Whether you're seeking homestead land in secluded rural areas or a lot with enough farmland for a garden, this advice will help you find the homestead land that’s just right for you.
Imagine your ideal patch of Mother Earth. Perhaps it’s a place where the sky and farmland are vast, where the soil is fertile for growing your own food, the trees grow tall, and your neighbors offer genuine small-town friendliness. There’s little crime or traffic, and all you hear at night is the rush of wind through the trees.
Now, imagine that someone’s willing to give it to you — free.
That’s precisely what the town of Anderson, in central Alaska, did in March 2007, when they attempted to lure potential transplants by offering 26 free, spruce-covered building lots. And each 1.3-acre lot had its own view of beautiful natural surroundings. In return, all the newcomers had to do was agree to build a home and stay awhile — not a bad bargain for those looking to head back to the land. And according to Anderson’s city clerk, Nancy Hollis, the plan has been successful, drawing people from all walks of life. “So far, the new land owners are fitting into our community nicely,” she says. (The free lots are taken as of this printing.)
For some, finding dream homestead land means secluded rural acreage. But for others, an ideal homestead may be in a small town, where you might find less expensive housing and a lot large enough for a garden, some fruit trees and a few chickens — plus the benefits of nearby community amenities. There are some locations where you can still find your dream homestead land without breaking the bank. And with the fallout from the recent mortgage crisis, farmland prices — at least in some areas — are tumbling, offering an even better reason to jump into the game.
Anyone who has searched for affordable farmland near the nation’s major cities or in booming retirement and resort areas knows how challenging the process can be. Even some more remote rural areas, particularly in the fast-growing retirement and resort areas of the West, have experienced price spikes. “I am seeing land prices increase dramatically in southern Utah, northern Nevada, southern Idaho and eastern Oregon,” says John Allen, director of the Western Rural Development Center at Utah State University. And in many areas of high-cost states such as California, spiraling prices have put homestead land well out of reach for many buyers.
But the picture is far different in other parts of rural America, and for those looking for a quiet country life, opportunities abound. Between July 2005 and July 2006, the population of the nation’s rural areas as a whole grew by just 0.6 percent. In rural parts of the American Plains (stretching from Texas to the Dakotas, east through Indiana, and across poor counties in the Mississippi Delta) many areas have seen a steady decline of population since the early 1900s. In the states of Kansas, Nebraska, Oklahoma, and North and South Dakota, 89 percent of the 2,421 cities and towns have fewer than 3,000 people — hundreds have fewer than 1,000 — and most have been hemorrhaging population for years. To turn the tide, local governments are often eager to entice newcomers to boost their tax base for schools and other essential services.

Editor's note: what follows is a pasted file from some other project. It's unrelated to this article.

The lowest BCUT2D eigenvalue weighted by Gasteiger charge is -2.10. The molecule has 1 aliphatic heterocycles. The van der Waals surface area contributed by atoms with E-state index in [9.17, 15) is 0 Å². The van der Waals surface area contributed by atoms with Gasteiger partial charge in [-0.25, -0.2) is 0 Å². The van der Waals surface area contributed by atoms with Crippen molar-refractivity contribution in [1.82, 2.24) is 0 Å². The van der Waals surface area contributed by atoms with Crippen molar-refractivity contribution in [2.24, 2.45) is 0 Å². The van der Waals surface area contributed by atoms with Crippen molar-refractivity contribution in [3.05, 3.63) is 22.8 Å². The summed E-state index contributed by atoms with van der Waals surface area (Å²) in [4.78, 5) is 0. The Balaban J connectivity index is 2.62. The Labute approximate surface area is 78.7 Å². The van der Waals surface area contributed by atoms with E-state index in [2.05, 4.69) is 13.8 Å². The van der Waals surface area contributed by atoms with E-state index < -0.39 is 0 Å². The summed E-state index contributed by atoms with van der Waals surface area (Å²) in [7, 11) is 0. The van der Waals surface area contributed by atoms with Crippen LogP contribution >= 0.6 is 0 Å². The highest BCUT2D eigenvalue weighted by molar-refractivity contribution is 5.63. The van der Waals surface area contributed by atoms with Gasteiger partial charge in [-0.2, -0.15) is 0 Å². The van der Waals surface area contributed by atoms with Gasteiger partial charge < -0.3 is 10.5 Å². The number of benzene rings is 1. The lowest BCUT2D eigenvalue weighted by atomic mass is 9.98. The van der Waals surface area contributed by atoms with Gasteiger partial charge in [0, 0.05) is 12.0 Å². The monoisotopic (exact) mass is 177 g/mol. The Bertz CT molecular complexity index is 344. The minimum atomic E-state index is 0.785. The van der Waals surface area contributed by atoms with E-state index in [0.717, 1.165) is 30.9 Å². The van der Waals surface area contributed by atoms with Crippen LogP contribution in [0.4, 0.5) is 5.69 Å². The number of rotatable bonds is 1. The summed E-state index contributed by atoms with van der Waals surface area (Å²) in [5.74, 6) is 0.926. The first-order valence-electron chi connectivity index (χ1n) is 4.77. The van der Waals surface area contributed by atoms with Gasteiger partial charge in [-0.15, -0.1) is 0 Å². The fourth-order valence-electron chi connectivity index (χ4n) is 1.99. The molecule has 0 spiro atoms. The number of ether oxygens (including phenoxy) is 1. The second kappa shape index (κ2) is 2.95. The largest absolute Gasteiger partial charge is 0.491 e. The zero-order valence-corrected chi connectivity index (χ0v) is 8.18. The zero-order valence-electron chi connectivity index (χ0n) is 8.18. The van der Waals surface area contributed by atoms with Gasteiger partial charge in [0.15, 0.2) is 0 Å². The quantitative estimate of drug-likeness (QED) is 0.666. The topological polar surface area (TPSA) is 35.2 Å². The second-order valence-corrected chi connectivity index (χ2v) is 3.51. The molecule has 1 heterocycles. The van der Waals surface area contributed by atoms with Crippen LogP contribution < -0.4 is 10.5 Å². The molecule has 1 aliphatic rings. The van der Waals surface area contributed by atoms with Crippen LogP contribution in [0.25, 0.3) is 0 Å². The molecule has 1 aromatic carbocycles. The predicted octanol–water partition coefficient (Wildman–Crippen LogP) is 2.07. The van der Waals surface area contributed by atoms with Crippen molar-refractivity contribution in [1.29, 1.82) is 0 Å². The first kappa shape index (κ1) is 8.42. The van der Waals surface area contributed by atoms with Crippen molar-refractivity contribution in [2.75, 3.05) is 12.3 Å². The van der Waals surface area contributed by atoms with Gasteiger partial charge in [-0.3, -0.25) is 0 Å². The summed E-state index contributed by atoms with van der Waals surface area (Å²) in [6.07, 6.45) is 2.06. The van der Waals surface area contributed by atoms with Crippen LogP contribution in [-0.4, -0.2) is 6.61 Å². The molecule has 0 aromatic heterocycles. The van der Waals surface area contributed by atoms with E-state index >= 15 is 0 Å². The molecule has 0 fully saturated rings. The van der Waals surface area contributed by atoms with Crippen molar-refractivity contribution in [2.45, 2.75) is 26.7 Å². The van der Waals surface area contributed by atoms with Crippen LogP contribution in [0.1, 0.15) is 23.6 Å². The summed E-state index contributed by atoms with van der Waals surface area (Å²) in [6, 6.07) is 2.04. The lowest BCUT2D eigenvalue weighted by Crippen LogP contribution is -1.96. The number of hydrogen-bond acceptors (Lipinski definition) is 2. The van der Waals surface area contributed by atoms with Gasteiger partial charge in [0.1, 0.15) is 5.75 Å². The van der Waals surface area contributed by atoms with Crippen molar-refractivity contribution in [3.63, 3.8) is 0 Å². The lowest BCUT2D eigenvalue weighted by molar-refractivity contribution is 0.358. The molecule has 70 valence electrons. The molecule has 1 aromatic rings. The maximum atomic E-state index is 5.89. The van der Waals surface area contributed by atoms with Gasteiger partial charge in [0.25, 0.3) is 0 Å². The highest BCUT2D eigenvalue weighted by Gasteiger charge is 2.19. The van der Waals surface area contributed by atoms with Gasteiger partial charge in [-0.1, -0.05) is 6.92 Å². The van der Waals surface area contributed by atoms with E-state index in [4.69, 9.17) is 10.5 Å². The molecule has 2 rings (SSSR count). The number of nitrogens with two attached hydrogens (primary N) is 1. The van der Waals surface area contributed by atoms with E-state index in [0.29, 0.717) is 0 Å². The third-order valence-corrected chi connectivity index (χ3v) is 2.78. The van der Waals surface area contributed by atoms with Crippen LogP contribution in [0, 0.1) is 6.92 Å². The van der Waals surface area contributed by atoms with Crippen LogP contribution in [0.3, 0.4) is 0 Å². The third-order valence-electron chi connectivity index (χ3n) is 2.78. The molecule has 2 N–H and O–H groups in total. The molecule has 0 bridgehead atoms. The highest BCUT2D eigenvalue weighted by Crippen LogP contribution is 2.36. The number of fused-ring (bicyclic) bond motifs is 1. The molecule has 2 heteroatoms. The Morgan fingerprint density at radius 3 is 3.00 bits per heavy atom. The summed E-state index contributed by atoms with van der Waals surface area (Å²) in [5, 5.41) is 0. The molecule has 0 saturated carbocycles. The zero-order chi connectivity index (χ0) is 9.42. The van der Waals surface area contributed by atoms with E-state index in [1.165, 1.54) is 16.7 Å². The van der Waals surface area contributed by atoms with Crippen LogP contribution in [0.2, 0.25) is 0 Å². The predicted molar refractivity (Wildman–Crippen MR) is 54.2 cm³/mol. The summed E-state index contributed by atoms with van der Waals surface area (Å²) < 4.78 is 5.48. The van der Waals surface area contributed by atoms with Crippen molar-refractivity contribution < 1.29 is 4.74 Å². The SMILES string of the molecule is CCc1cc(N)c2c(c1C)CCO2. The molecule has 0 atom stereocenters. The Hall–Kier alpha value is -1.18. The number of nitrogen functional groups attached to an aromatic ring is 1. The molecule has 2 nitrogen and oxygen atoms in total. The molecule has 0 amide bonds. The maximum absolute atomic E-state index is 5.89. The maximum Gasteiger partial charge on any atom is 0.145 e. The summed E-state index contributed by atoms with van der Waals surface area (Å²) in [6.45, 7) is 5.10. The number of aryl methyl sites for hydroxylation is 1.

If you’re simply looking for a low-cost home, many of the same areas of the country where farmland is affordable offer good housing deals, too. “As recently as three years ago I was in northwestern Nebraska where you can buy a house in a small town for under $10,000,” says Steven Saltman of Land and Farm. Data from the U.S. Census Bureau indicates that home values in the Midwest and Deep South are among the most affordable in the country. While most economists don’t expect home prices to pick up until 2009, Dan Duffy, CEO of United Country Real Estate, the largest rural real estate company in the United States, says that rural homes remain a solid long-term investment. “Rural home values have steadily appreciated since the 1980s,” he says. “Rural homes tend to be less pricey and haven’t experienced a big run-up as we have seen in urban areas.”
Curtis Seltzer, a land consultant and author of How to be a Dirt Smart Buyer of Country Property, cautions buyers tempted by low cost or free homestead land that it may be cheap for good reasons. “Rural land is cheap where there are negatives such as difficult climate, ruined aesthetics from activities like mining, environmental problems such as drought or pollution, or chronic problems such as high unemployment,” says Seltzer.
To turn the tide of population decline, many Midwestern towns have turned to drastic measures — such as land giveaways — that offer options that are hard to pass up. As of mid-2006, Hazelton, N.D.; Hendrum, Minn.; Chugwater, Wyo.; Kenesaw, Neb.; and 21 Kansas towns were offering free building lots to newcomers. (See “Resources,” below.) It’s an offer that many land seekers are taking. Most towns have been flooded with thousands of requests. By November 2006, 74 of the 80 free lots in Marquette, Kan., had been given away. The programs have appealed to a broad cross section of people, from young couples with children to retirees who have come from as far as California and Louisiana.
If a free lot isn’t enough for you, consider that most of these towns also offer other incentives, such as property tax rebates over five to 10 years, building permit fee waivers, down payment assistance, complimentary memberships to local country clubs, and even help finding jobs.